Bell considering new regulations for game rooms

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BELTON — New county regulations on game rooms and their operations are being considered as Bell County officials discuss a proposed ordinance.

The proposed ordinance would restrict where gaming businesses could be located, their hours of operation and enforce state laws on prizes from the machines. Bell County commissioners delayed voting on the proposal last week to get questions they had answered.

Commissioner Bobby Whitson said one goal of the proposed ordinance would be to help give local law enforcement a better tool to stop game rooms from operating illegally.

“We’ve had some potentially illegal game rooms that have been reported to us … that have been difficult to prosecute because it is hard to nail them down,” Whitson said. “It’s hard when we do find somebody running an illegal game room, the penalties are such that the person can get a misdemeanor, go to jail for a little while and gets out and goes back to doing it again.”

Under state law, game rooms are allowed to reward players with non-cash merchandise prizes, toys or novelties with a wholesale value less than $5 or 10 times the amount charged to play.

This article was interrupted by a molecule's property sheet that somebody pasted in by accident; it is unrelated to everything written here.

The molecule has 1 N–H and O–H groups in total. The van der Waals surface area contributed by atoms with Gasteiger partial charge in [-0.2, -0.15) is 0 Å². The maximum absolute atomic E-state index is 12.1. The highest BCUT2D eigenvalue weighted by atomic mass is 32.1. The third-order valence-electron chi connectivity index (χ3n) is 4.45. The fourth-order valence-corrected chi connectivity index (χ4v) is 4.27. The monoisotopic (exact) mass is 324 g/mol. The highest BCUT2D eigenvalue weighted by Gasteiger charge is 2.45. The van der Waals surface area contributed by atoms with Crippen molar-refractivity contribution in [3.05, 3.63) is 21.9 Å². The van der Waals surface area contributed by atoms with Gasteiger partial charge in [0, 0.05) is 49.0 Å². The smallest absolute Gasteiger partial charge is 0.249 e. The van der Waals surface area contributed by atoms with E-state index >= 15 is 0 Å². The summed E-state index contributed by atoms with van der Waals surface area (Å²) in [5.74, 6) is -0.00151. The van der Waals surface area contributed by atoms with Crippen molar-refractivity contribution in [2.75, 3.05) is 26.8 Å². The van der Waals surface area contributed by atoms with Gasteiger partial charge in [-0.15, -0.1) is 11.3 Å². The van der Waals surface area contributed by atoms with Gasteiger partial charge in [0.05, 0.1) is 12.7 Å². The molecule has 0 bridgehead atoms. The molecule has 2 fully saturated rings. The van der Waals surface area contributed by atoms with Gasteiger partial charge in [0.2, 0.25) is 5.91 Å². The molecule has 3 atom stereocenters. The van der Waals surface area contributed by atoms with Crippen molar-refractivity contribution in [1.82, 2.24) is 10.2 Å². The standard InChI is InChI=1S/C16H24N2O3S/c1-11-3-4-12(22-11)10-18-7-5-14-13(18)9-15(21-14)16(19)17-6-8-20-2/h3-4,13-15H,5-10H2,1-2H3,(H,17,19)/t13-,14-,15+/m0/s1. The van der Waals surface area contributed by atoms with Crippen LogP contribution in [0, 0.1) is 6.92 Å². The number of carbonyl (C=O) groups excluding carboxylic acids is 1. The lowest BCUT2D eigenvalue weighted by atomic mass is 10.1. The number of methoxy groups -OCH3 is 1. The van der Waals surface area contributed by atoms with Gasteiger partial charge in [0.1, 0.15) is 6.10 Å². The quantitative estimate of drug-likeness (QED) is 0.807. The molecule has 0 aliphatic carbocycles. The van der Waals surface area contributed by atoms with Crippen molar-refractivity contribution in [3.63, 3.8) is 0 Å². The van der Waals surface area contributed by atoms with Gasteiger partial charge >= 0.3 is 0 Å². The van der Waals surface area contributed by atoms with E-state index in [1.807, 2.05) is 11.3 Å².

State law defines a game room as a for-profit business, or a business that contains six or more amusement redemption machines, which allow players an opportunity to win a prize completely or partially by chance.

Some game rooms that have been found locally and around the state use eight-liner machines — devices similar to slot machines — that give away cash prizes. Whitson said these illegal businesses have been known to breed other forms of illegal activities such as prostitution and drugs.

The current draft of the ordinance would require game rooms in Bell County to register their businesses and be open to inspections from law enforcement and public safety officials.

The draft, based on similar ordinances from Victoria County and other areas, would carve out an exception for bingo halls.

Whitson said he didn’t know if the county would keep this exception but thought the reason other counties did this was due to the state oversight of bingo parlors.

Edythe Cosper, owner of Bingoland in Killeen, said she was completely against game rooms in Bell County because of illegal activity they are often associated with.

Cosper said other bingo halls in the county use similar machines to these game rooms, but she got rid of the ones at hers 25 years ago.

“I have agreed to go with what (the county) is building the ordinance on, but prior to that my opinion was I don’t want them anywhere in Bell County,” Cosper said. “It is all cash and it is going into somebody’s pocket; they are not paying a bit of taxes on it.”

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